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Republican state legislators in Georgia are pursuing election reforms that critics warn will limit ballot access. (Photo: Jessica McGowan/Getty Images)

Republican state legislators in Georgia are pursuing election reforms that critics warn will limit ballot access. (Photo: Jessica McGowan/Getty Images)

After Series of Democratic Victories, Rights Advocates Blast Georgia GOP for 'Brazenly Trying to Silence Voters'

"This bill is Jim Crow with a suit and tie," warns one local critic.

Jessica Corbett, staff writer

Voting rights advocates and experts are raising alarm about a surprise "voter suppression bill" introduced by Georgia's GOP legislators on Thursday in the wake of the state's residents helping return the White House and U.S. Senate to Democratic control with the November presidential election and a pair of runoffs in January.

"Georgia Republican lawmakers are brazenly trying to silence voters through House Bill 531, which includes deliberate restrictions on early voting, absentee voting, and ballot drop boxes," declared Aklima Khondoker, Georgia state director of All Voting Is Local Action, a campaign of the Leadership Conference on Civil and Human Rights.

"This is a desperate attempt to solidify their own power by silencing others," Khondoker said in a statement Friday. "Despite a global pandemic and repressive legislative attempts to block access to the ballot, record numbers of Georgians voted in 2020 using every method available, and now that accessibility is under attack."

"This bill targets all Georgians, and particularly punishes low-income voters, people in rural communities, the elderly, and religious communities of color," she added. "It's critical that lawmakers reject this alarming legislation that aggressively limits voting in communities that have long suffered diminished access to the ballot.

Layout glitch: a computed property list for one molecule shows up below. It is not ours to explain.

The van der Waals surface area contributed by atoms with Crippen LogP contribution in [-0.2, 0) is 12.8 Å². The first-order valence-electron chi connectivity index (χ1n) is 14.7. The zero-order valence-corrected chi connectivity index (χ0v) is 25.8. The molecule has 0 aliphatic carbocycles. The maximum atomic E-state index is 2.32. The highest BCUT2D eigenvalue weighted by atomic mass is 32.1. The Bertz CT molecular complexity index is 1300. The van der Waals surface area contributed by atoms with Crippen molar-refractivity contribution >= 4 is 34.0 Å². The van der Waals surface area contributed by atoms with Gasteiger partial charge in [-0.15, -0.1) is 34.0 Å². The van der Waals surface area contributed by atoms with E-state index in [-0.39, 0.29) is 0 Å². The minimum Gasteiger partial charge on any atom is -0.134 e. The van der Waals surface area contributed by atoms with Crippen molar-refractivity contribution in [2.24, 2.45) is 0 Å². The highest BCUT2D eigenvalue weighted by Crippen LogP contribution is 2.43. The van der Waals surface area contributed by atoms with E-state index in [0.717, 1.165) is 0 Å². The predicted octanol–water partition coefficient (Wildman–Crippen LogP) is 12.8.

The text of the 48-page omnibus bill, filed by state Rep. Barry Fleming (R-Harlem), was made public on Thursday shortly before the Georgia House's Special Committee on Election Integrity's 3 pm hearing on the measure. In response, Common Cause Georgia executive director Aunna Dennis charged that "the Georgia Legislature's practice of leaving the public out of 'the people's business' reached a new low."

The bill would limit access to secure ballot drop boxes, reduce the time frame that voters can request and return absentee ballots, require voters to submit a copy of their photo identification or state ID number to vote absentee, and prohibit government agencies from sending out ballot applications. It would also restrict early voting to 9 am to 5 pm on Monday through Friday and eliminate early voting on Sundays, when Black churches hold "Souls to the Polls" events.

Ari Berman reported for Mother Jones that the bill "limits the weekend early-voting period to only one Saturday before the election. Fleming claimed the provision will provide 'uniformity' in voting hours across the state, but in practice it will take away voting opportunities for large, heavily Democratic counties in Atlanta, like DeKalb and Fulton, which held early voting on multiple weekends in the runup to the 2020 election when many Black voters turned out."

"By aiming at our ability to cast ballots, Georgia's legislators are striking at the very core of our government."